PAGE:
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Wash U study pinpoints how arthritis-causing virus invades cells

Researchers at Washington University are working to understand how a common mosquito-borne virus causes chronic arthritis.

Washington University researchers are one step closer to understanding how a common virus transmitted by mosquitoes causes chronic arthritis.

Like other mosquito-borne diseases, patients with chikungunya virus usually develop a fever and muscle aches. There is no known treatment for the virus, but it often clears up on its own within several weeks. For some patients, however, chikungunya causes severe arthritis that can last for months or even years.

Wash U researchers have now identified a protein on the outside of joint and muscle cells that allows the virus to get inside, causing joint pain.

“Chikungunya means literally ‘that which bends up’ in the Makonde language of Tanzania,” said Michael Diamond, a professor in Washington University's Division of Infectious Diseases. “The arthritis can be very bad, to the point where people are unable to bend their joints and straighten them because the swelling is so painful.”

According to the Centers for Disease Control, chikungunya outbreaks historically have occurred in Africa, Asia and parts of Europe. The virus first appeared in the Caribbean in 2013, sparking concern over the possibility of outbreaks in the southeastern United States.

“For whatever reason, [chikungunya] has not taken a foothold to cause local cases in the United States,” said Diamond. “However, it’s anticipated that at some time, it probably will.”

Unlike bacteria, Diamond said, viruses like chikungunya need to enter a host cell in order to replicate. To get inside the cell, the virus attaches to specific proteins on the outside of the host cell, which act like biological doorknobs.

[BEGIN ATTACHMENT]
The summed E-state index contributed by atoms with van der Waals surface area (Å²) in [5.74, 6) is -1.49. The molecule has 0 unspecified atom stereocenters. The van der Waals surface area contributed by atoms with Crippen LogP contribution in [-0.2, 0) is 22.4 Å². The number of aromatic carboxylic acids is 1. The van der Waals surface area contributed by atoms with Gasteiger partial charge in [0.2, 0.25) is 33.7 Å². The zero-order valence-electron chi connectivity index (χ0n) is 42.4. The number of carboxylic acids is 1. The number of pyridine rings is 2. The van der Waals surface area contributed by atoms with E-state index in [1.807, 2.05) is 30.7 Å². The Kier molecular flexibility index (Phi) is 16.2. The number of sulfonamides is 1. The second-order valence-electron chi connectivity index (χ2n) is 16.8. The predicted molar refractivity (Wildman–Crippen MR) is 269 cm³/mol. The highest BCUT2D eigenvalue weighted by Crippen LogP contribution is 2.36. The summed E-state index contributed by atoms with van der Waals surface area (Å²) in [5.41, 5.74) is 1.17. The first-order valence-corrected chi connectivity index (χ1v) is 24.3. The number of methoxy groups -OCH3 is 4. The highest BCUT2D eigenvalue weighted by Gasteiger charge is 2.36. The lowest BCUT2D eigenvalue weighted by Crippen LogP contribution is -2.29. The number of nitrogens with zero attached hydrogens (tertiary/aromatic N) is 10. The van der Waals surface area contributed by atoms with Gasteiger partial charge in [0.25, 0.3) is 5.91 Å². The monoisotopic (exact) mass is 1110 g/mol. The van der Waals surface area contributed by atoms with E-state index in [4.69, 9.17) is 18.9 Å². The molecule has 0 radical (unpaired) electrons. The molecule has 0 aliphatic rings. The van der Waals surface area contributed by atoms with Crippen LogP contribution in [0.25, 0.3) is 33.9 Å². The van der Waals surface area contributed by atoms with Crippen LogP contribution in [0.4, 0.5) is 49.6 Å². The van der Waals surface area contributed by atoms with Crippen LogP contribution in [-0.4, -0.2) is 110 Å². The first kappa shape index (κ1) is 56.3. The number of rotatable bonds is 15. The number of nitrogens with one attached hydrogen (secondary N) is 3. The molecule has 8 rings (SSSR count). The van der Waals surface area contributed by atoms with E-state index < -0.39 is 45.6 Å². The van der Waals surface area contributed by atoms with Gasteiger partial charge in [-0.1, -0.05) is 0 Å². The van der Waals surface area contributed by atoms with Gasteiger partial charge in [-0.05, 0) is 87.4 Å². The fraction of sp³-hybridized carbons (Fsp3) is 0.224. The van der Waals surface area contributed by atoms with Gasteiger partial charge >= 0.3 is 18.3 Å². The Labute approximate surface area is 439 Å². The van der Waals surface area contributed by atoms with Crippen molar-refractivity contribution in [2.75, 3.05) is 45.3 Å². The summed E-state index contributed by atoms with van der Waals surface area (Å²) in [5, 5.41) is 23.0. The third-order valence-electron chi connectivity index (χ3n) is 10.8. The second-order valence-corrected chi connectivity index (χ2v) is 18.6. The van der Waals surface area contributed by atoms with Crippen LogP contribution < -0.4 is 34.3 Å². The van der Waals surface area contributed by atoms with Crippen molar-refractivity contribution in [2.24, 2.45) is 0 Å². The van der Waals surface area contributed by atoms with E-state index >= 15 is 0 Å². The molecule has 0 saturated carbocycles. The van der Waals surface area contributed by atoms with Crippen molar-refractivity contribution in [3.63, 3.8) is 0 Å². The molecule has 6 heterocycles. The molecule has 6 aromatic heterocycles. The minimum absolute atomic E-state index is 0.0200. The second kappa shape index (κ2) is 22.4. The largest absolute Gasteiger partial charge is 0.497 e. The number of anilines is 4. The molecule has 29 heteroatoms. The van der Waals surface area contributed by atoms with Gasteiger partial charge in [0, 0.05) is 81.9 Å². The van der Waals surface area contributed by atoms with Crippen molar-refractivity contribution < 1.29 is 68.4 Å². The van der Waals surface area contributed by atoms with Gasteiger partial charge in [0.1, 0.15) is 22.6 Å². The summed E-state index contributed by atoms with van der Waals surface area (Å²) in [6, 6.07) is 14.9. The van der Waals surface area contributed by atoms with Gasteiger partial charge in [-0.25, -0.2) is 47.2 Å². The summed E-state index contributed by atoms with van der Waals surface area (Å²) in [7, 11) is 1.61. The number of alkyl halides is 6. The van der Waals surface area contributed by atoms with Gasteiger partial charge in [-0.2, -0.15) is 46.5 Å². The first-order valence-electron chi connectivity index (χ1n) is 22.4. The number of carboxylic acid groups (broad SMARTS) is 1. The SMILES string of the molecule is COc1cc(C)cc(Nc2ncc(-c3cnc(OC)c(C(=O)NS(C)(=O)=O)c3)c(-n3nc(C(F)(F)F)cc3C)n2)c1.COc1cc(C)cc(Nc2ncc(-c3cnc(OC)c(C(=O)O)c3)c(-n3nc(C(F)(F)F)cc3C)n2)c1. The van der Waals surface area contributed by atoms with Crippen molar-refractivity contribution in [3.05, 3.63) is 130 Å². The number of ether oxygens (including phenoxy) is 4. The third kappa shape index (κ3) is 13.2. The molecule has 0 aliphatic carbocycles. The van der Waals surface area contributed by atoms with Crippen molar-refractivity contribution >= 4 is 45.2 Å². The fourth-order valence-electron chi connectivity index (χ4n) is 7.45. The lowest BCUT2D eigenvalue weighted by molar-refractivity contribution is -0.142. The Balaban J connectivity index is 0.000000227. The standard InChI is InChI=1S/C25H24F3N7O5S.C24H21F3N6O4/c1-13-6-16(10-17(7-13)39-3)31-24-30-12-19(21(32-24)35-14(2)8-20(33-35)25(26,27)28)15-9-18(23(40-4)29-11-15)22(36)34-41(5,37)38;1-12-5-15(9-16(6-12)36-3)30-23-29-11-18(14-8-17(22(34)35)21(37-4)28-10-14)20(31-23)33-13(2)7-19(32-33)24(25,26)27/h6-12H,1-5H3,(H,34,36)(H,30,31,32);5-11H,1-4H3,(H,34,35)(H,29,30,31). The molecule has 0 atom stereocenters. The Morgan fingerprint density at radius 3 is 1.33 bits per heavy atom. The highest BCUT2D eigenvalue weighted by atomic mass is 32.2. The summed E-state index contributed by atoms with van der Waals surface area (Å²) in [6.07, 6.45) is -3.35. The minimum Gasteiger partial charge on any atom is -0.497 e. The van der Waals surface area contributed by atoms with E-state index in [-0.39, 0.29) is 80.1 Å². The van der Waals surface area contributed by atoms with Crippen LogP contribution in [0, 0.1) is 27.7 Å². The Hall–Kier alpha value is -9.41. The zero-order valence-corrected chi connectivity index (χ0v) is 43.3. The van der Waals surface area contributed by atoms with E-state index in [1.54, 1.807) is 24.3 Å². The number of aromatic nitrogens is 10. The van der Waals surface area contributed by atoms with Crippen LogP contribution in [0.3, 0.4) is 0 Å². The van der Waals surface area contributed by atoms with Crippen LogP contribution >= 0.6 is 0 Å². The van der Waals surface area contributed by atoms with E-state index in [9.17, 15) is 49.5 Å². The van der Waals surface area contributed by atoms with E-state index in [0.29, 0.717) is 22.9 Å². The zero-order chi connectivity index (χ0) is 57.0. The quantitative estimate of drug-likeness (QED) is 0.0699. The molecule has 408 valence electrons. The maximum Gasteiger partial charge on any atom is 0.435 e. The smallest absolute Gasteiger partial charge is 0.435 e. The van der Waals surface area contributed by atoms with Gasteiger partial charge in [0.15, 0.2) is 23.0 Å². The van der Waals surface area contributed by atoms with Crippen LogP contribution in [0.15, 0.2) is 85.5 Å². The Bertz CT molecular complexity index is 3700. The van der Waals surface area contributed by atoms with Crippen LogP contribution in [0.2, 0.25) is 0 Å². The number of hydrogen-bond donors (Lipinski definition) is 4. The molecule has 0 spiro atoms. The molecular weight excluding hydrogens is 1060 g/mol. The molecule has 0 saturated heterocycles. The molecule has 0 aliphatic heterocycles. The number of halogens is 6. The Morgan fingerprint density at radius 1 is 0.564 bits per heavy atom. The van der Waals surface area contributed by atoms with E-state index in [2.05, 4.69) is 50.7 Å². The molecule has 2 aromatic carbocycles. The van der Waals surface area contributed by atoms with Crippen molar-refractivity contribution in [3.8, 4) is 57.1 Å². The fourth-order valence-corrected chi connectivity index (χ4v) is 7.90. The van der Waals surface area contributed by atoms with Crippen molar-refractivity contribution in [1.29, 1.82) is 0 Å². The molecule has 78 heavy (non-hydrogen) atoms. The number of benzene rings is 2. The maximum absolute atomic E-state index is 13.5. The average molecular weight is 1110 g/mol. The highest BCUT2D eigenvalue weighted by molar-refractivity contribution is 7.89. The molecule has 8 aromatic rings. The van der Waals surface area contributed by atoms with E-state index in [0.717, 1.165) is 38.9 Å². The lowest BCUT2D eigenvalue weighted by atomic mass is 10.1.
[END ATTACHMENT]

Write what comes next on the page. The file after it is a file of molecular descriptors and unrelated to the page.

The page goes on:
Using a relatively new technique known as CRISPR-Cas9 gene editing, Diamond and his colleagues at Wash U were able to identify the protein receptor chikungunya virus uses to invade human cells. That receptor, Mxra8, is found on cells that build muscle, cartilage and bone.

Washington University School of Medicine professor Michael Diamond.
Credit Washington University
Washington University School of Medicine professor Michael Diamond.

When they blocked the protein with a specific antibody in mice, they saw reduced viral infection and less joint swelling.

“This was the tie between identifying the protein as being important to get in the cell and being related to the clinical disease,” Diamond said.

Chikungunya is closely related to other arthritis-causing viruses, including Mayaro, Ross River and O'nyong-nyong viruses. Through a series of experiments, the team determined that the protein acts as an entry point into human cells for these viruses as well.

They're now working to understand how exactly the virus attaches to host cells. This information could prove instrumental in developing a drug that blocks the virus from entering and infecting human cells.

The study appears in the May 16 issue of the journal Nature.

Follow Shahla on Twitter: @shahlafarzan

Shahla Farzan was a reporter at St. Louis Public Radio. Before becoming a journalist, Shahla spent six years studying native bees, eventually earning her PhD in ecology from the University of California-Davis. Her work for St. Louis Public Radio on drug overdoses in Missouri prisons won a 2020 Regional Edward R. Murrow Award.